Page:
04 September 2012

PhotoNotes: Alaska

Inspired by my professor Frédo Durand, I've decided to write about my photography adventures, including practical advice and whatnot. I hope you find it useful!

Practical Details


Alaska during late August is mild, around 5-20ºC depending where you go. Anchorage and the south were quite nice, at around 10-20ºC, but Denali was quite cold. All the areas were decently rainy. I think we got lucky and dodged most of it, having only rained hard one day when we were driving from Anchorage to Denali. It does drizzle often though, so make sure you protect your gear as necessary! The coldness does get to you while hiking, especially if it's raining, so bring gloves!


We rented a car for the two weeks we are here. We got a Chevy Malibu 1LT from Alamo, which was quite decent, save for the abysmal quality interior plastics, which showed every scuff and scratch. Unlike the Prius rental from last summer, this car doesn't struggle at speeds near 80mph. The roads are incredibly well paved, have gorgeous scenery, are not crowded at all, making driving a pleasure.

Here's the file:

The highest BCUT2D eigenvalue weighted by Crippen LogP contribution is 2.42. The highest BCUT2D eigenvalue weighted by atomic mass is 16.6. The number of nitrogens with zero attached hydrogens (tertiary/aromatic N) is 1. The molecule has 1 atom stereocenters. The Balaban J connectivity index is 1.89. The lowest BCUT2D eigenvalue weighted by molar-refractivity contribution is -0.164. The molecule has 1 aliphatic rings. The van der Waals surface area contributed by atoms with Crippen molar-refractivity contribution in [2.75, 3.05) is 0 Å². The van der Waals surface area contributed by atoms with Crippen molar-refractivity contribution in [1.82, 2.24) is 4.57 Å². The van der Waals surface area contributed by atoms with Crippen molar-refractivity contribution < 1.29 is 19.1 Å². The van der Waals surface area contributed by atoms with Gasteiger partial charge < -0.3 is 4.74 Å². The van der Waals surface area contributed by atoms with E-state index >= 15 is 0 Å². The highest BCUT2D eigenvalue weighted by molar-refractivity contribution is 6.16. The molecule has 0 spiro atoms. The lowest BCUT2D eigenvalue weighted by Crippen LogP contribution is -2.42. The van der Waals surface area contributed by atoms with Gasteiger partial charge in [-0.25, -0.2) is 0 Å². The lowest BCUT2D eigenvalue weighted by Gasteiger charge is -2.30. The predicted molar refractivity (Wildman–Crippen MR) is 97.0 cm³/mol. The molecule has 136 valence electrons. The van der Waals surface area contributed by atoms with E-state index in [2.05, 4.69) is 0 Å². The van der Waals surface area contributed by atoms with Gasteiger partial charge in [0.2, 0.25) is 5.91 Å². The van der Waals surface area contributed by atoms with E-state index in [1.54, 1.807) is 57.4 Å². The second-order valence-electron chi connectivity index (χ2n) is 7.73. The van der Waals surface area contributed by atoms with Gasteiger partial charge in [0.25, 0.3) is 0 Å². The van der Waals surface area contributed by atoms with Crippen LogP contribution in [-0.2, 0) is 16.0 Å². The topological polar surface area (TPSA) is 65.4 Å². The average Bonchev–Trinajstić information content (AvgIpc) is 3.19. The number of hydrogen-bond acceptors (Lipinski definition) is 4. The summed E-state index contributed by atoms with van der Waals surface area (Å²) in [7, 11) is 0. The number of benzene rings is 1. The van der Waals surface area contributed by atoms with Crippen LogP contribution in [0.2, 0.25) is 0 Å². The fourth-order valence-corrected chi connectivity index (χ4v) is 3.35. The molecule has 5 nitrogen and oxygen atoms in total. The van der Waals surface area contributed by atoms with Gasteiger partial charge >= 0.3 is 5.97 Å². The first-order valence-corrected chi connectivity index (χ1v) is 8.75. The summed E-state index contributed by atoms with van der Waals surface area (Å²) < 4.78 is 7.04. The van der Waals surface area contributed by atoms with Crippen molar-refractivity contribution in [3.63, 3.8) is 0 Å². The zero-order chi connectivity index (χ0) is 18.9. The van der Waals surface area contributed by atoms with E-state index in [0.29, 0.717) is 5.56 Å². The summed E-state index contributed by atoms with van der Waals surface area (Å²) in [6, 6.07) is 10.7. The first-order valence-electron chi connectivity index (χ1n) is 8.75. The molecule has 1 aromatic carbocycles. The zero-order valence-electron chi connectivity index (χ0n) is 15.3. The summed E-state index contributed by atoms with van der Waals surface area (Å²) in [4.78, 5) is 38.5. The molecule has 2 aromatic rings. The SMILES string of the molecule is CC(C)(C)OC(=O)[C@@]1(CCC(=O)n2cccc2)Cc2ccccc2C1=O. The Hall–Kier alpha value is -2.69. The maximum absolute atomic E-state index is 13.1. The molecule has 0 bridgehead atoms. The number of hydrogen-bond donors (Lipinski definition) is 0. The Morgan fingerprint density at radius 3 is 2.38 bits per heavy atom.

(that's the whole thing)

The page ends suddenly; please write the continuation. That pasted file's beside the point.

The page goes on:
Disk Space

You are going to someplace exotic and probably a once in a lifetime trip, so shoot RAW! Beware RAW files are huge; it's more or less a 1.5:1 ratio between file size and resolution. My 1D3 was generating about 10-15MB files and my 5D2 at least 25MB. This explodes if you're shutter happy; I can easily shoot 30+GB of photos on an action-packed day, especially in your first few days since everything looks exotic and snapshot-worthy. My biggest gaffe was not bringing enough external storage, with about 60GB free space altogether.

Special Photography


I think this is common sense: to get the best photographs from the car, roll down the window to shoot! You never know how smudges on the window will ruin what may be an excellent photograph. Take care to use a fast shutter speed, otherwise you may get motion blur.